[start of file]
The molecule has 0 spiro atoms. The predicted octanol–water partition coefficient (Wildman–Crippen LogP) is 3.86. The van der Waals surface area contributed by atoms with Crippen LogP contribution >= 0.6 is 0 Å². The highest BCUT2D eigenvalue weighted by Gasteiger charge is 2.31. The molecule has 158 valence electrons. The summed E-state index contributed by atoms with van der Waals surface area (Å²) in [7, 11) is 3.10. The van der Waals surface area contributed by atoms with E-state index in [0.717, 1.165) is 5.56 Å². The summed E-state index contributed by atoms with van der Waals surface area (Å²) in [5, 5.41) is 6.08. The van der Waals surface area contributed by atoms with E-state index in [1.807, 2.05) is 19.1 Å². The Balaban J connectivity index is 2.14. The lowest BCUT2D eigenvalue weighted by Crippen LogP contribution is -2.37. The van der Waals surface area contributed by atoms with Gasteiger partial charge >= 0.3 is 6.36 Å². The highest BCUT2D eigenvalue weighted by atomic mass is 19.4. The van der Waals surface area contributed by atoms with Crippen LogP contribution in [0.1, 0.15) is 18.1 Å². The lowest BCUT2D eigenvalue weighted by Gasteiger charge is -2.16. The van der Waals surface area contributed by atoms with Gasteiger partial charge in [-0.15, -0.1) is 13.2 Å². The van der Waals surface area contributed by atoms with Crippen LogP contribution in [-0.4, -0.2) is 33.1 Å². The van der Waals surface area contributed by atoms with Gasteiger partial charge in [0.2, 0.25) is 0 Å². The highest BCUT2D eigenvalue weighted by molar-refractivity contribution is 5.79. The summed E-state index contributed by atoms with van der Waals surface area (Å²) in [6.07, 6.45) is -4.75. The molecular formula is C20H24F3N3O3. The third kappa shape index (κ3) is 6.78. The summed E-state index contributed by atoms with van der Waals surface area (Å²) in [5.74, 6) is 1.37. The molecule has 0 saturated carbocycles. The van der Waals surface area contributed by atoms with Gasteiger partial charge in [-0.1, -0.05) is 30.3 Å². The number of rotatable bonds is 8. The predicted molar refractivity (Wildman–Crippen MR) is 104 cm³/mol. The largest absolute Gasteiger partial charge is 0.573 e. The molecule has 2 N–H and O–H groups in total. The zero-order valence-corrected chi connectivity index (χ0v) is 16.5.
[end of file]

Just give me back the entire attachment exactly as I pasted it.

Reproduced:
The molecule has 0 spiro atoms. The predicted octanol–water partition coefficient (Wildman–Crippen LogP) is 3.86. The van der Waals surface area contributed by atoms with Crippen LogP contribution >= 0.6 is 0 Å². The highest BCUT2D eigenvalue weighted by Gasteiger charge is 2.31. The molecule has 158 valence electrons. The summed E-state index contributed by atoms with van der Waals surface area (Å²) in [7, 11) is 3.10. The van der Waals surface area contributed by atoms with E-state index in [0.717, 1.165) is 5.56 Å². The summed E-state index contributed by atoms with van der Waals surface area (Å²) in [5, 5.41) is 6.08. The van der Waals surface area contributed by atoms with E-state index in [1.807, 2.05) is 19.1 Å². The Balaban J connectivity index is 2.14. The lowest BCUT2D eigenvalue weighted by Crippen LogP contribution is -2.37. The van der Waals surface area contributed by atoms with Gasteiger partial charge >= 0.3 is 6.36 Å². The highest BCUT2D eigenvalue weighted by atomic mass is 19.4. The van der Waals surface area contributed by atoms with Crippen LogP contribution in [0.1, 0.15) is 18.1 Å². The lowest BCUT2D eigenvalue weighted by Gasteiger charge is -2.16. The van der Waals surface area contributed by atoms with Gasteiger partial charge in [-0.15, -0.1) is 13.2 Å². The van der Waals surface area contributed by atoms with Crippen LogP contribution in [-0.4, -0.2) is 33.1 Å². The van der Waals surface area contributed by atoms with Gasteiger partial charge in [0.2, 0.25) is 0 Å². The highest BCUT2D eigenvalue weighted by molar-refractivity contribution is 5.79. The summed E-state index contributed by atoms with van der Waals surface area (Å²) in [6.07, 6.45) is -4.75. The molecular formula is C20H24F3N3O3. The third kappa shape index (κ3) is 6.78. The summed E-state index contributed by atoms with van der Waals surface area (Å²) in [5.74, 6) is 1.37. The molecule has 0 saturated carbocycles. The van der Waals surface area contributed by atoms with Gasteiger partial charge in [-0.1, -0.05) is 30.3 Å². The number of rotatable bonds is 8. The predicted molar refractivity (Wildman–Crippen MR) is 104 cm³/mol. The largest absolute Gasteiger partial charge is 0.573 e. The molecule has 2 N–H and O–H groups in total. The zero-order valence-corrected chi connectivity index (χ0v) is 16.5.